The first Lidl shop opened in Germany in 1973 and had only three employees. Now the chain operates about 120,000 stores in 31 countries across Europe and in the US, employing over 341,000 people.
Half-century old budget food retailer Lidl, with supermarket operations throughout Europe and in North America, has decided that meat proteins will play a smaller role as it works toward global sustainability and food security in its corporate mission. Our mission is largely a response to customer behavior, said the company’s chief buyer, Christoph Graf at the recent International Green Week, in Berlin. Lidl is reacting to and supporting consumer choice, he said, not dictating how people should live their lives. In addition to supporting individual choice, Lidl believes its strategy will serve the interests of the planet: to feed the 10 billion people expected in the next generation, the world’s food resources need to be more carefully managed.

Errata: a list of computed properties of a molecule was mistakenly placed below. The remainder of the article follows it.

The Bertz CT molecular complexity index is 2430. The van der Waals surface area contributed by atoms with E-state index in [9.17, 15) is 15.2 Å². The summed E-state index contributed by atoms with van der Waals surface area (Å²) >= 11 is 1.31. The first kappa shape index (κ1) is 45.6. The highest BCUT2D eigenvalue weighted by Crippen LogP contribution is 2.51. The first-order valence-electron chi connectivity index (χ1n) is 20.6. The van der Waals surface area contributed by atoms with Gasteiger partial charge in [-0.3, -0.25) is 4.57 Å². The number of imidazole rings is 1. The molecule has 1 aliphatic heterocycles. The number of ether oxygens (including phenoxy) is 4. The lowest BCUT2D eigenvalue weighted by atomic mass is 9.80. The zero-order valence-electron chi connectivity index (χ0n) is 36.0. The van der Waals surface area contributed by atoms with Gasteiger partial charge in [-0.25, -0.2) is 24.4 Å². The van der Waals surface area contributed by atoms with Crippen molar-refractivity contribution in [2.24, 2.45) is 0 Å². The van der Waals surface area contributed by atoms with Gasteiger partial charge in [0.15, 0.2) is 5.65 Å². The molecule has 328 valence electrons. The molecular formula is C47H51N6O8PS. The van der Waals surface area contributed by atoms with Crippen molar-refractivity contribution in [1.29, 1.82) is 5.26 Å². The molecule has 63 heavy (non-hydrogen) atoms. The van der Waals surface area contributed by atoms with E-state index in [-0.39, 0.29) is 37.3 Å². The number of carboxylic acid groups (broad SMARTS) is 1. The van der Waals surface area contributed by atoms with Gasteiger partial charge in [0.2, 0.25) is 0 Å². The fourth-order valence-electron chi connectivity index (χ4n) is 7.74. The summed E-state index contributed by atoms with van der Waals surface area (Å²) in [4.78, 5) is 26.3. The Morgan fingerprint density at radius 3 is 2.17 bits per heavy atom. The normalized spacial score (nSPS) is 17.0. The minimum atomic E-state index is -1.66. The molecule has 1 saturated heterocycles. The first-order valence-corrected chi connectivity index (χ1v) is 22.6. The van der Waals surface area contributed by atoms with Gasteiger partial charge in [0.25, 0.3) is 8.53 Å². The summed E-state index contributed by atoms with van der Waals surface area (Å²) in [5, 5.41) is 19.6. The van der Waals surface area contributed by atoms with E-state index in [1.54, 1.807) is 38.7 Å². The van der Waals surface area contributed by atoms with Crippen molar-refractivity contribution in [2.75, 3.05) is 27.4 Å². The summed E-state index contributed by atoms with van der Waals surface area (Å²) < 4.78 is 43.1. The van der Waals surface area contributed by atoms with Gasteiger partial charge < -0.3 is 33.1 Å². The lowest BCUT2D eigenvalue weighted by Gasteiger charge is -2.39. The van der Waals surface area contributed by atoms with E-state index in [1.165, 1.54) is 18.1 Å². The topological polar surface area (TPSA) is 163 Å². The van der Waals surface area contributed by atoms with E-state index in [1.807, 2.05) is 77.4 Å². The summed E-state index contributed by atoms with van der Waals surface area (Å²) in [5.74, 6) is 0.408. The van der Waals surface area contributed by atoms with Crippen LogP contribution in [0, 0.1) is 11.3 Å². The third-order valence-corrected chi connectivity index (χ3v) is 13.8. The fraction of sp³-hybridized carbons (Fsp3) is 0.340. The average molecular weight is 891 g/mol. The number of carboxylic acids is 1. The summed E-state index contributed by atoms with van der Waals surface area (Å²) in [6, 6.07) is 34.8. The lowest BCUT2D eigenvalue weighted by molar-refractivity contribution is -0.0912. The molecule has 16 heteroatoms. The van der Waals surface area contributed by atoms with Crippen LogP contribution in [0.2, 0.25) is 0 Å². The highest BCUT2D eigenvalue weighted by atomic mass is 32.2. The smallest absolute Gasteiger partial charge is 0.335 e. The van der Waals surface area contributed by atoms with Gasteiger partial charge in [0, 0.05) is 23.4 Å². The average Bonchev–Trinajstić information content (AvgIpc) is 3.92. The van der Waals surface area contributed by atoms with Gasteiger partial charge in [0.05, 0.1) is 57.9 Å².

Vegetarian and vegan alternatives will gradually replace animal-based foods through 2025 and beyond. Lidl believes meat production is not an environmentally sustainable activity. It will issue a report later in the year from a study it commissioned on the sustainability of different animal- and plant-based foods, showing how a move to plant-based foods can lessen adverse environmental impacts. It is about motivating people to eat products other than meat, Graf said. As a result, Lidl would be holding more themed weeks to promote meatless products.